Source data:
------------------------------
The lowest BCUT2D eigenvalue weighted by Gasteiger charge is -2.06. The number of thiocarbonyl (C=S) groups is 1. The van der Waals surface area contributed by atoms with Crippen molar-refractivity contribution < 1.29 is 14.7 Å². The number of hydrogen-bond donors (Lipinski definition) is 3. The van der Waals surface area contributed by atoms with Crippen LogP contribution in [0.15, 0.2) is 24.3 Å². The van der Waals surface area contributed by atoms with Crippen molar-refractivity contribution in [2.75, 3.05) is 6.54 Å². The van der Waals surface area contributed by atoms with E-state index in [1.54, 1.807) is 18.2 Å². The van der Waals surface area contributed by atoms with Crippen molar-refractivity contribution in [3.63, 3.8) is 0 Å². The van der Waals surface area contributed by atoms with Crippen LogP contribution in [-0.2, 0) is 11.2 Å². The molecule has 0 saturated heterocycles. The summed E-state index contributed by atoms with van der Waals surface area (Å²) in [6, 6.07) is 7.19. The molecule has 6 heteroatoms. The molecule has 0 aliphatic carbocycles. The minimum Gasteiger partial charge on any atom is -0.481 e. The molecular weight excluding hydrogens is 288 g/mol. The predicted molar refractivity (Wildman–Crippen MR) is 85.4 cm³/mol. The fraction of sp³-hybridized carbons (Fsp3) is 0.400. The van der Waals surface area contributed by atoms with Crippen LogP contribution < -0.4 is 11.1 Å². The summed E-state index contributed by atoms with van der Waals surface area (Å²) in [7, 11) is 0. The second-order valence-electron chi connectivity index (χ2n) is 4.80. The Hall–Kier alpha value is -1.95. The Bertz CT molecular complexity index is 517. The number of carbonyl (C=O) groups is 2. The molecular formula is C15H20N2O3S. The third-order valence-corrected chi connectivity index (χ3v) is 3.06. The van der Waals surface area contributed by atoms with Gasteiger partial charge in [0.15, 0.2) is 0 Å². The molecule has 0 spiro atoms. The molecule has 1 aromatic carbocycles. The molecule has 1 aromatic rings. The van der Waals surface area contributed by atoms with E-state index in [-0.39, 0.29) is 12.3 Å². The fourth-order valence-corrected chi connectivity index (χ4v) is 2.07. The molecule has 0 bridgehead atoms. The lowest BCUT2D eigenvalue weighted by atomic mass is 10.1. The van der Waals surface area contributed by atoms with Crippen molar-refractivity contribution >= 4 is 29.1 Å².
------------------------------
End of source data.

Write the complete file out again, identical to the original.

The lowest BCUT2D eigenvalue weighted by Gasteiger charge is -2.06. The number of thiocarbonyl (C=S) groups is 1. The van der Waals surface area contributed by atoms with Crippen molar-refractivity contribution < 1.29 is 14.7 Å². The number of hydrogen-bond donors (Lipinski definition) is 3. The van der Waals surface area contributed by atoms with Crippen LogP contribution in [0.15, 0.2) is 24.3 Å². The van der Waals surface area contributed by atoms with Crippen molar-refractivity contribution in [2.75, 3.05) is 6.54 Å². The van der Waals surface area contributed by atoms with E-state index in [1.54, 1.807) is 18.2 Å². The van der Waals surface area contributed by atoms with Crippen molar-refractivity contribution in [3.63, 3.8) is 0 Å². The van der Waals surface area contributed by atoms with Crippen LogP contribution in [-0.2, 0) is 11.2 Å². The molecule has 0 saturated heterocycles. The summed E-state index contributed by atoms with van der Waals surface area (Å²) in [6, 6.07) is 7.19. The molecule has 6 heteroatoms. The molecule has 0 aliphatic carbocycles. The minimum Gasteiger partial charge on any atom is -0.481 e. The molecular weight excluding hydrogens is 288 g/mol. The predicted molar refractivity (Wildman–Crippen MR) is 85.4 cm³/mol. The fraction of sp³-hybridized carbons (Fsp3) is 0.400. The van der Waals surface area contributed by atoms with Crippen LogP contribution < -0.4 is 11.1 Å². The summed E-state index contributed by atoms with van der Waals surface area (Å²) in [7, 11) is 0. The second-order valence-electron chi connectivity index (χ2n) is 4.80. The Hall–Kier alpha value is -1.95. The Bertz CT molecular complexity index is 517. The number of carbonyl (C=O) groups is 2. The molecular formula is C15H20N2O3S. The third-order valence-corrected chi connectivity index (χ3v) is 3.06. The van der Waals surface area contributed by atoms with Gasteiger partial charge in [0.15, 0.2) is 0 Å². The molecule has 0 spiro atoms. The molecule has 1 aromatic carbocycles. The molecule has 1 aromatic rings. The van der Waals surface area contributed by atoms with E-state index in [-0.39, 0.29) is 12.3 Å². The fourth-order valence-corrected chi connectivity index (χ4v) is 2.07. The molecule has 0 bridgehead atoms. The lowest BCUT2D eigenvalue weighted by atomic mass is 10.1. The van der Waals surface area contributed by atoms with Crippen molar-refractivity contribution >= 4 is 29.1 Å².